1 out of 1 people found this review helpful.

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  • Anonymous

    Posted November 26, 2003

    For students of themselves

    This is an excellent choice for anyone who is serious about the quest for self improvement. With the large amount of material available on that subject it's often overwhelming to discern the useful from the waste of time. This one is a gem of usefulness in making practical the applications of Socrates' methods in everyday interactions with one's self and with others.

    1 out of 1 people found this review helpful.

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  • Anonymous

    Posted December 29, 2002

    My book "find" of the year.

    What a terrific book! Who would think that reading about an ancient Greek would be so riveting and rewarding? On any page you can find so much that is relevant to your life and the world today that it is hard to put down, or forget. The lovely illustrations, format and layout make it very readable. It invites and inspires you to go on finding out more. The way Socrates, so long ago, can show us today how to enhance our lives, think clearly, and enliven our own spirit is positively encouraging in our troubled world. I, for one, have not read such an accessible, intellectual and invigorating book in ages.

    1 out of 1 people found this review helpful.

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  • Anonymous

    Posted December 22, 2002

    A great handbook for The Good Life

    Remembering Socrates from college reading, I really enjoyed getting to know him first-hand in this beautifully illustrated book. In each chapter the author took me back to "the glories that were Greece", then showed how fascinating people today use Socrates' principles, and finally offered wonderful Exercises which are really fun to do. A great adventure in learning and growth.

    1 out of 1 people found this review helpful.

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  • Anonymous

    Posted December 2, 2012

    Good

    The book helps you gain a new and refreshing outlook towards life. It is a very good read.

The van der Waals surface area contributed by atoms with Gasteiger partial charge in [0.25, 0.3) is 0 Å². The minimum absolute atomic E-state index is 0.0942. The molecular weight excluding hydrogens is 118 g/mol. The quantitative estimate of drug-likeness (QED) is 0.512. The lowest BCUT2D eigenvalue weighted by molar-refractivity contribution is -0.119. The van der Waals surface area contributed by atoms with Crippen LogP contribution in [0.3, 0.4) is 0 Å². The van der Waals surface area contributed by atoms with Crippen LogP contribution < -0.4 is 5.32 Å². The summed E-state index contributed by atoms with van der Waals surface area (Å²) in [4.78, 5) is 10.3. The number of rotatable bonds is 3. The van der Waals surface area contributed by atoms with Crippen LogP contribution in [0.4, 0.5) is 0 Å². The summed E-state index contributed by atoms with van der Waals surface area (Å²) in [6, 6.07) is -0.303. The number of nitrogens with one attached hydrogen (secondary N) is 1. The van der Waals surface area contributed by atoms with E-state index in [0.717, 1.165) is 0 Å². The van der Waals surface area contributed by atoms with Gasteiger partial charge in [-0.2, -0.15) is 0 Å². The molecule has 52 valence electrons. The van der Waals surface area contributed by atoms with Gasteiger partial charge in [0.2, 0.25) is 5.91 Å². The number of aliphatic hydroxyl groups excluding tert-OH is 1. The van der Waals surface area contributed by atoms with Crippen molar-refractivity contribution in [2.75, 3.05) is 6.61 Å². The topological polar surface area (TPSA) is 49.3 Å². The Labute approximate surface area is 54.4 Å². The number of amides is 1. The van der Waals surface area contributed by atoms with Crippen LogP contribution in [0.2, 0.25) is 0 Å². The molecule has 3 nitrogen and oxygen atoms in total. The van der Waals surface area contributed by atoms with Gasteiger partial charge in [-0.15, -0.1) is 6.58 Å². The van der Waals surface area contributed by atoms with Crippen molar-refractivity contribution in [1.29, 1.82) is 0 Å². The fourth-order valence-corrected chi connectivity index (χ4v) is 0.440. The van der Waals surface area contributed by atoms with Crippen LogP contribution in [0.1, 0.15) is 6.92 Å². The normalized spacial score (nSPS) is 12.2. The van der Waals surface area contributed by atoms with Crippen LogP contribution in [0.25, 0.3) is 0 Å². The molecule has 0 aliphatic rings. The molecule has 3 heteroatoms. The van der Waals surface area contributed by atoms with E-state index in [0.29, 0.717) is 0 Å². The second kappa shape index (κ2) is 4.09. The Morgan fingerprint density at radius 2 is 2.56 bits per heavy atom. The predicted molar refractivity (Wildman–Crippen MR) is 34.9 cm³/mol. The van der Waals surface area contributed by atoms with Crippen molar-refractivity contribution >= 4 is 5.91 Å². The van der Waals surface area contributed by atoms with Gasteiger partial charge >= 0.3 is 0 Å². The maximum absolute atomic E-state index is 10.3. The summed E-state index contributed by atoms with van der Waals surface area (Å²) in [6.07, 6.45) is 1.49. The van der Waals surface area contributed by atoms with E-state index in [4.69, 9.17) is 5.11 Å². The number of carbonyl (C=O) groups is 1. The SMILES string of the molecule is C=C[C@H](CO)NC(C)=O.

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  • Anonymous

    Posted November 18, 2002

    Socrate's Way: Seven Keys to Using Your Mind to the Utmost

    Socrates¿ Way is the best book on self-development I have read since Michael Gelb¿s How to Think Like Leonardo. Gross shows how to apply the famous Socratic Method to such practical issues as how to choose your friends, how to get new ideas to improve your life, and how to find the time to nurture your emotional life. I especially enjoyed the chapter on ¿Socrates¿ Way for Women,¿ which showed why the unique psychological strengths which many women have, equip us so well to succeed in the 21st century. Corene Ross

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  • Anonymous

    Posted November 18, 2002

    Socrate's Way: Seven Keys to Using Your Mind to the Utmost

    TITLE: Socrates is ME! Reading this wonderful book, I realized that the same spirit that inspired Socrates, is alive and well in me! Like him, I want to Think for Myself, Grow with Friends, Ask Great Questions, and Strengthen My Soul. The book enabled me walk around Athens with Socrates, learning from him as if he were my personal tutor. There are numerous exercises in which you put his principles right to work in your life. (I used his ¿best question to ask about the organization where you work¿ to get myself a promotion!) Christy-Hansen Bernal

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  • Anonymous

    Posted December 13, 2002

    Yea! Yea! Socrates Way!

    Ron Gross has written a spellbinding, user friendly book unusual in that it juxtaposes Socrates' methods and philosphies with today's lifestyle. Each chapter illuminates Socratic ideas that merit pondering, e.g., Chapter Four: "Challenge Convention: ("Escaping from the cave of illusions"--how pertinent!); and Chapter Two: "Ask Great Questions" ("the way toward the truth"). The concept of the "100 questions" was especially intriguing. The final chapter, seven, acquaints us with Socrates' enlightened attitude toward women: "To judge a person's capability by gender is like judging a man's intelligence by the amount of hair on his head." Check out Socrates' Way if you and your friends want to be both educated and entertained.

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  • Anonymous

    Posted December 7, 2002

    My new "coach," Socrates!

    This book brought Socrates alive for me -- both as a witty, loving, and charismatic character in his own time, AND as a living presence who can energize our lives today. While reading the book I started implementing four of the seven keys to using my mind more effectively, and found them immediately rewarding. The many fresh ways of Asking Questions have already changed my conversational style, and I've freed my mind of several long-held misconceptions about myself. I feel much more in control of my thinking and my creative process.

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  • Anonymous

    Posted July 23, 2009

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  • Anonymous

    Posted January 21, 2011

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  • Anonymous

    Posted October 24, 2010

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  • Anonymous

    Posted April 19, 2010